Traditional automakers are making China their launch pad for electric vehicles


​For all the opportunities China offers, foreign players are entering an electric vehicle market crowded with domestic brands that already have cars on the ground — not to mention Tesla’s latest push into local production in Shanghai.

​The Chinese electric vehicle industry also faces a 50 percent cut in government subsidies set for June.

Regardless, Chinese brands at the auto show unveiled new services and car sizes in an effort to build out their ecosystem. Many believe having such a suite of products will drive customer loyalty and a competitive edge.

​”In the future, smart cars will become just like smartphones,” He Xiaopeng, CEO of Alibaba-backed Xiaopeng, said during a news conference on Tuesday.

The company, which also goes by Xpeng, unveiled its four-door P7 coupe, which is set for delivery beginning the second quarter of 2020. The company claims it’s the first such vehicle among China’s electric vehicle brands. Pre-orders began Tuesday, although no price was disclosed.​

Also stepping up the competition in sedans was Nio, which on Tuesday showed off its prototype for “et” for the first time.

The company said Tuesday it is also adding a fourth charging option — high-speed super charging stands in public spaces. That’s in addition to power swap stations, lower-speed home-charging units and a fleet of vans providing charging services on the road.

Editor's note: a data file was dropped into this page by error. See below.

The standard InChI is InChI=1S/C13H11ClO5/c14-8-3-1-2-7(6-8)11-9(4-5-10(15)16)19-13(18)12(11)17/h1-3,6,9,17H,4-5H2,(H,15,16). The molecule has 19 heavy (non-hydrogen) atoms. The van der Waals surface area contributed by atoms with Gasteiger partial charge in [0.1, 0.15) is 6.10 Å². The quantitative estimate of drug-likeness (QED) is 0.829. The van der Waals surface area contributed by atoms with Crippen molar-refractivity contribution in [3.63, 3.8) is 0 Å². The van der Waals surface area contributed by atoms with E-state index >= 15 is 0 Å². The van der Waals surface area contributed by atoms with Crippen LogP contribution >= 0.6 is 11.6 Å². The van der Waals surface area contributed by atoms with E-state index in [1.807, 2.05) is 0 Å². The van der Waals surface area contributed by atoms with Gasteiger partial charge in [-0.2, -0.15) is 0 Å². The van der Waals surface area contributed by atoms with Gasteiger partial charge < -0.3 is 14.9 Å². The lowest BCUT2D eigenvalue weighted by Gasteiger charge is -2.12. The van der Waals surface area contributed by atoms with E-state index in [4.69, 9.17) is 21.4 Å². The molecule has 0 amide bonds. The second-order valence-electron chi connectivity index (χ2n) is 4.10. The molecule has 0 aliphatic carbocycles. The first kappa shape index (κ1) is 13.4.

The super charging stands are part of Nio’s efforts to cut costs and build up services while the company waits for sales volumes to increase, co-founder and president Qin Lihong, told CNBC. The company said in its latest earnings call last month it would not reach its original plan for 70 “Nio House” customer clubhouses by the end of this year.

Power swap stations are very efficient and can each theoretically serve 70 cars a day, but because there aren’t enough cars yet, the operating and investment costs are greater than installing super charging stands, Qin said in a Mandarin-language interview translated by CNBC.

“Users don’t care, as long as they can charge their vehicle,” Qin said. “Today, the biggest concern for users, consumers, that keeps them from buying an electric car is mileage anxiety. It’s really not because mileage is insufficient. It’s a feeling that mileage might not be enough.”

​The electric car units of Chinese state-owned manufacturers GAC and BAIC revealed vehicles that claim travel distance of at least 600 kilometers (370 miles) on a single charge. That would be nearly double the range of existing models from competitors.

The electric vehicle industry is still in its early days, and many questions about customer demand and charging infrastructure remain.

But for now, just as foreign-based manufacturers are looking at this segment of the giant Chinese market, companies with their origins in China are looking overseas.

Shanghai-based Aiways launched an electric SUV to Europe at the Geneva International Motor Show earlier this year.

The roughly two-year-old company expects the earliest it could expand to the U.S. would be at the end of next year, Alexander Klose, executive vice president of overseas operations at Aiways, told CNBC. He said the Middle East is another market under consideration.

“We go to Europe because we can, because we think a lot of the others cannot,” Klose said. “Going to Europe requires a certain level of quality that we think we have.”

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